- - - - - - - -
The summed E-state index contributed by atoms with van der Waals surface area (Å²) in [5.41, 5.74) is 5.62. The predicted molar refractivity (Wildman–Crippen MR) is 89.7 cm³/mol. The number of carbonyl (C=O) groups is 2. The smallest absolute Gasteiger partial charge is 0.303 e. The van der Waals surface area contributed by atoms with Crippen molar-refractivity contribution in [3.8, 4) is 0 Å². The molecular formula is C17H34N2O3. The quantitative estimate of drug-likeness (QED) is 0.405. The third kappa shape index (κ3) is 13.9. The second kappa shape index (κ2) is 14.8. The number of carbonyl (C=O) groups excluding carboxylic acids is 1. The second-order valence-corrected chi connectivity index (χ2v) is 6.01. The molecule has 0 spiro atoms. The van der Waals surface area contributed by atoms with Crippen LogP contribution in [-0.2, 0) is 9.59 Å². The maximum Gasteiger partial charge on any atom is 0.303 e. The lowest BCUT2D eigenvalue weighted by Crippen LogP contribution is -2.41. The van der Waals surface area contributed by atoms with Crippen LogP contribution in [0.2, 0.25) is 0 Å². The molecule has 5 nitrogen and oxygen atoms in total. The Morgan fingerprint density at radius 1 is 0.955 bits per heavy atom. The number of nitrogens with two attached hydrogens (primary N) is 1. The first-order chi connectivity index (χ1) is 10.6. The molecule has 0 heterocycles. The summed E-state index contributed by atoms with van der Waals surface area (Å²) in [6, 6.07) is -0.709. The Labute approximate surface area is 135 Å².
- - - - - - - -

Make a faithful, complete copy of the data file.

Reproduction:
The summed E-state index contributed by atoms with van der Waals surface area (Å²) in [5.41, 5.74) is 5.62. The predicted molar refractivity (Wildman–Crippen MR) is 89.7 cm³/mol. The number of carbonyl (C=O) groups is 2. The smallest absolute Gasteiger partial charge is 0.303 e. The van der Waals surface area contributed by atoms with Crippen molar-refractivity contribution in [3.8, 4) is 0 Å². The molecular formula is C17H34N2O3. The quantitative estimate of drug-likeness (QED) is 0.405. The third kappa shape index (κ3) is 13.9. The second kappa shape index (κ2) is 14.8. The number of carbonyl (C=O) groups excluding carboxylic acids is 1. The second-order valence-corrected chi connectivity index (χ2v) is 6.01. The molecule has 0 spiro atoms. The van der Waals surface area contributed by atoms with Crippen LogP contribution in [-0.2, 0) is 9.59 Å². The maximum Gasteiger partial charge on any atom is 0.303 e. The lowest BCUT2D eigenvalue weighted by Crippen LogP contribution is -2.41. The van der Waals surface area contributed by atoms with Crippen LogP contribution in [0.2, 0.25) is 0 Å². The molecule has 5 nitrogen and oxygen atoms in total. The Morgan fingerprint density at radius 1 is 0.955 bits per heavy atom. The number of nitrogens with two attached hydrogens (primary N) is 1. The first-order chi connectivity index (χ1) is 10.6. The molecule has 0 heterocycles. The summed E-state index contributed by atoms with van der Waals surface area (Å²) in [6, 6.07) is -0.709. The Labute approximate surface area is 135 Å².